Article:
The metaphysics of virtue
Plato is, without question, a true genius of philosophical thought. His philosophical work began as a virtual scribe to Socrates as he learned from the master himself. During his years of training, Plato created his own philosophical style that went well beyond the simple question and answer technique that was his teacher's favorite tool. Plato constructed elaborate theories, wrote brilliant dialogues and developed useful argument patterns that pronounced him as being both a great philosophical thinker and a writer of almost poetic philosophical prose. Although his dialogues do not necessarily spell out his theories in the recondite style that is the trademark of most contemporary philosophical pundits, Plato's thoughts still come through clear and beautifully. Also, his use of analogies allows for the reader to gain personal comprehension of the subject matter to the greatest degree. Lastly, his breadth of philosophical vision extends into most every category of thought, therefore making his legacy a comprehensive examination of philosophy.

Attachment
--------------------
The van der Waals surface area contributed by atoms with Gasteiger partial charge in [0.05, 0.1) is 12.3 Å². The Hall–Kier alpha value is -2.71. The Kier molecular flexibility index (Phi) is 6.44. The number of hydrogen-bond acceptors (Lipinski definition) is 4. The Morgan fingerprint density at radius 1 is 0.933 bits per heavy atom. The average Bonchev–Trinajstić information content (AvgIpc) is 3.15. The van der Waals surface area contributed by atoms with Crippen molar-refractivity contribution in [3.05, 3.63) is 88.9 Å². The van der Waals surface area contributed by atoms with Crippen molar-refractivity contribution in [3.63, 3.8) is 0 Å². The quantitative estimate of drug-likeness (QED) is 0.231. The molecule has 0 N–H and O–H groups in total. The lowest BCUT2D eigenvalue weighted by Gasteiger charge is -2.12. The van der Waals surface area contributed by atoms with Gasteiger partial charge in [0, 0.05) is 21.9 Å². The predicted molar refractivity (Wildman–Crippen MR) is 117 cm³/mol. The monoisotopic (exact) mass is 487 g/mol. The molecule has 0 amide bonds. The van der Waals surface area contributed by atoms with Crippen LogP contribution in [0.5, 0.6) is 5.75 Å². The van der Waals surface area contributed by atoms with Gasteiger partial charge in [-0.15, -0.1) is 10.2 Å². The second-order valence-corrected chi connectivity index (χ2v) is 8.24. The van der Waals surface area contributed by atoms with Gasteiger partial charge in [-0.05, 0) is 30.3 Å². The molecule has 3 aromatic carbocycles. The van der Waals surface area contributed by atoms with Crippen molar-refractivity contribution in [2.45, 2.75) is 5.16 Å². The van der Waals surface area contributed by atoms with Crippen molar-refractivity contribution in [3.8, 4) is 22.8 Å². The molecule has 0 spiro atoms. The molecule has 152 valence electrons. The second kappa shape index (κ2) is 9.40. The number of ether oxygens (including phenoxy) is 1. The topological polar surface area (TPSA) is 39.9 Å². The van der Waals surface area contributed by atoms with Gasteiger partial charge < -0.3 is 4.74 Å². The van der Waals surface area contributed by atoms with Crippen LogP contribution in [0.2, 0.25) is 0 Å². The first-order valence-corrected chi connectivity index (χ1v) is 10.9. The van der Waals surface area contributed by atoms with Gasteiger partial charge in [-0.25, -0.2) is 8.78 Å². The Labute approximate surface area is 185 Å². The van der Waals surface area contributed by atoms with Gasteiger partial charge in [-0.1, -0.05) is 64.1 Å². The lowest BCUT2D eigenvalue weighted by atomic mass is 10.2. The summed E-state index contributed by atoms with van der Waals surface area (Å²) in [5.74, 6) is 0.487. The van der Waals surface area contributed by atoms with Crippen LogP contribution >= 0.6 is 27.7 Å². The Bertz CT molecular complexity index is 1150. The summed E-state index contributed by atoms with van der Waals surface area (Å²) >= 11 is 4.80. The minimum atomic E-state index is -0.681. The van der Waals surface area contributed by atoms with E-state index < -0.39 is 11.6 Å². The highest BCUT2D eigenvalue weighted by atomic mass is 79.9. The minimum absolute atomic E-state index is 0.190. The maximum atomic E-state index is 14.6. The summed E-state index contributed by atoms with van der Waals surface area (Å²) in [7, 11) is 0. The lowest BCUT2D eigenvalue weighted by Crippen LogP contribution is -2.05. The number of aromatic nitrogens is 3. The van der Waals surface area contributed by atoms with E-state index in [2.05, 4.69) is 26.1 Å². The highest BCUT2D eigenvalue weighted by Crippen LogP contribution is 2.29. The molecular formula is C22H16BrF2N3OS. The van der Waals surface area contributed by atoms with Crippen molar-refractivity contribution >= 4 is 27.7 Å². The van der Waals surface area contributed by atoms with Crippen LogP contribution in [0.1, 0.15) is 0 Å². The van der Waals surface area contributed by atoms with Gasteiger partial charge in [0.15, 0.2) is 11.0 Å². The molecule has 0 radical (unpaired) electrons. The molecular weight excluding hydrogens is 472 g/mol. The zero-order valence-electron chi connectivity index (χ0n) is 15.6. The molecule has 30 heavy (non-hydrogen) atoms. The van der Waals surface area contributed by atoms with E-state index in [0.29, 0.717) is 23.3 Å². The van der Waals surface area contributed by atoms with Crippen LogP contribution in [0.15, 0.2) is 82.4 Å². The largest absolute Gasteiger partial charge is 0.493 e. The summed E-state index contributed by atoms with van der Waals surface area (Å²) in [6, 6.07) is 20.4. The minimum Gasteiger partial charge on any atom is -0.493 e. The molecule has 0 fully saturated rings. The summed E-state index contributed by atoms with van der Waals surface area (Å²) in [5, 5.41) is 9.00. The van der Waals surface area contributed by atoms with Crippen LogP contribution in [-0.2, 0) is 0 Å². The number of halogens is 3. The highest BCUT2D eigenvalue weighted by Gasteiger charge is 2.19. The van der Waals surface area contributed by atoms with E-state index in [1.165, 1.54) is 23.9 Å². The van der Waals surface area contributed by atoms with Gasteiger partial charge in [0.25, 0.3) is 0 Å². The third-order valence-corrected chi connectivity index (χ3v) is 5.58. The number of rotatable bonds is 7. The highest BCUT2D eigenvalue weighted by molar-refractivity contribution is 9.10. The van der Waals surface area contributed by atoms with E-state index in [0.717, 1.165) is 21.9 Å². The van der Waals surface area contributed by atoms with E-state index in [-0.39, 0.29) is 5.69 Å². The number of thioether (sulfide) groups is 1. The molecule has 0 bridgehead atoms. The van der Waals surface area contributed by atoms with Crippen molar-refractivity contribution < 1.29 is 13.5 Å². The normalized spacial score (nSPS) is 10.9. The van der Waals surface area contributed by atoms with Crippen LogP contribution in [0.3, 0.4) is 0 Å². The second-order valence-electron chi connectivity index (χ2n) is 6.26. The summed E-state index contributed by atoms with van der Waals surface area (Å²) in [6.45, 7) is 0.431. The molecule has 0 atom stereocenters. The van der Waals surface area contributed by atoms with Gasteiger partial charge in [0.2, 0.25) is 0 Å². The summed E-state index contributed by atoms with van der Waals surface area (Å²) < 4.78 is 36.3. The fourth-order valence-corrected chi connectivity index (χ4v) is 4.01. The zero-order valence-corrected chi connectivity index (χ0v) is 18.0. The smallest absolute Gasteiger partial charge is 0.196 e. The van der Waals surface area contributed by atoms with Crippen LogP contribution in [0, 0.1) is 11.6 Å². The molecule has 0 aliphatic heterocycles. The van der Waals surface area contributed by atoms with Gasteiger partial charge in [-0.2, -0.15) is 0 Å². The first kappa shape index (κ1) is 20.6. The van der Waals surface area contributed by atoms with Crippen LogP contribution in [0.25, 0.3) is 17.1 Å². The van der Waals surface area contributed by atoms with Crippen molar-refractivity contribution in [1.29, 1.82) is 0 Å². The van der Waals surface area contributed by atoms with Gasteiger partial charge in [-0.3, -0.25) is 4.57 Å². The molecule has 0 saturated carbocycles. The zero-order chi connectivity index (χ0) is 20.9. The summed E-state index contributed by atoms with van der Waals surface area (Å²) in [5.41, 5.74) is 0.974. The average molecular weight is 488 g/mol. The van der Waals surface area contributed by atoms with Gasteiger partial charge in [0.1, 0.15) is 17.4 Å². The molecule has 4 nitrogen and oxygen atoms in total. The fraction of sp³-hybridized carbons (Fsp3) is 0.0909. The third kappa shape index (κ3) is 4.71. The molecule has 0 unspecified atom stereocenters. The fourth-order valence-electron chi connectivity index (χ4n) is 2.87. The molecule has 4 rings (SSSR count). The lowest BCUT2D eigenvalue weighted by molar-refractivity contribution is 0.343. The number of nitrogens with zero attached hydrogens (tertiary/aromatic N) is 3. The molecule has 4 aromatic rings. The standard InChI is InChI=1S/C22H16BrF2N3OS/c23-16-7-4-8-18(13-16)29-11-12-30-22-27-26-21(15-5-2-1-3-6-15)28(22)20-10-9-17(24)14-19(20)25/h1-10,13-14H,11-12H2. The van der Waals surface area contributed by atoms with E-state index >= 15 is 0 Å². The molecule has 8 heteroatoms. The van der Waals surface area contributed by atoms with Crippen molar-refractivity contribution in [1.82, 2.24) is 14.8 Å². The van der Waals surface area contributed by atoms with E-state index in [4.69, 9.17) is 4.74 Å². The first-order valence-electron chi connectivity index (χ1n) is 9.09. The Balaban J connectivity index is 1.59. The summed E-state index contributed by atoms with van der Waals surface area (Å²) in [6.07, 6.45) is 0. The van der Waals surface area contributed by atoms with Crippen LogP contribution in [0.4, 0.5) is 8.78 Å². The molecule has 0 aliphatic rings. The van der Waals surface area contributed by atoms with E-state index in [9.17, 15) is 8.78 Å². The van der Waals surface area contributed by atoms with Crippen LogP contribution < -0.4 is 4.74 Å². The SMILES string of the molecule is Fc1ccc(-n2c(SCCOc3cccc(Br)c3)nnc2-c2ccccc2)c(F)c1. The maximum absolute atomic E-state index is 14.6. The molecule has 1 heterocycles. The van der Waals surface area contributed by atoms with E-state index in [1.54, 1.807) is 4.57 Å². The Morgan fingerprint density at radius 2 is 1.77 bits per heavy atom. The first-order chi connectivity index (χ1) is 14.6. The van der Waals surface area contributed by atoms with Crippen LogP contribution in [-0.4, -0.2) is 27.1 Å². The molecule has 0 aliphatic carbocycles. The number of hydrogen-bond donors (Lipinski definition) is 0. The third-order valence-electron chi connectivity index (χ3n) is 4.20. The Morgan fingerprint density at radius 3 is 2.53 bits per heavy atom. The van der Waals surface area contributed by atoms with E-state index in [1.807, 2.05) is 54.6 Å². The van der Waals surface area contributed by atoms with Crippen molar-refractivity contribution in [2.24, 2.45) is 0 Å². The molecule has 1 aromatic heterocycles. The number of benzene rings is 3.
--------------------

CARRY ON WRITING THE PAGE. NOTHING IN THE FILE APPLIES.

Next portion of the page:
One of the greatest works written by Plato is the Republic. This dialogue touches most every topic of philosophical thought and is a wealth of wisdom for every reader. The main intent of the dialogue was to discover the value of living a just life over an unjust life. Another dialogue of Plato's, the Gorgias. also deals with the rewards of a virtuous existence, as well as making the argument that the life of virtue will be far more happier than any other choice of life. For this paper, I will explore the Republic, with backup support from the Gorgias/ in an attempt to discover the truth about the claim that virtuous existence will be both the happiest and the best life that one could live. I hope to formulate objective conclusions about the virtuous life being the best, and that such an existence will inevitably bring about the most happiness.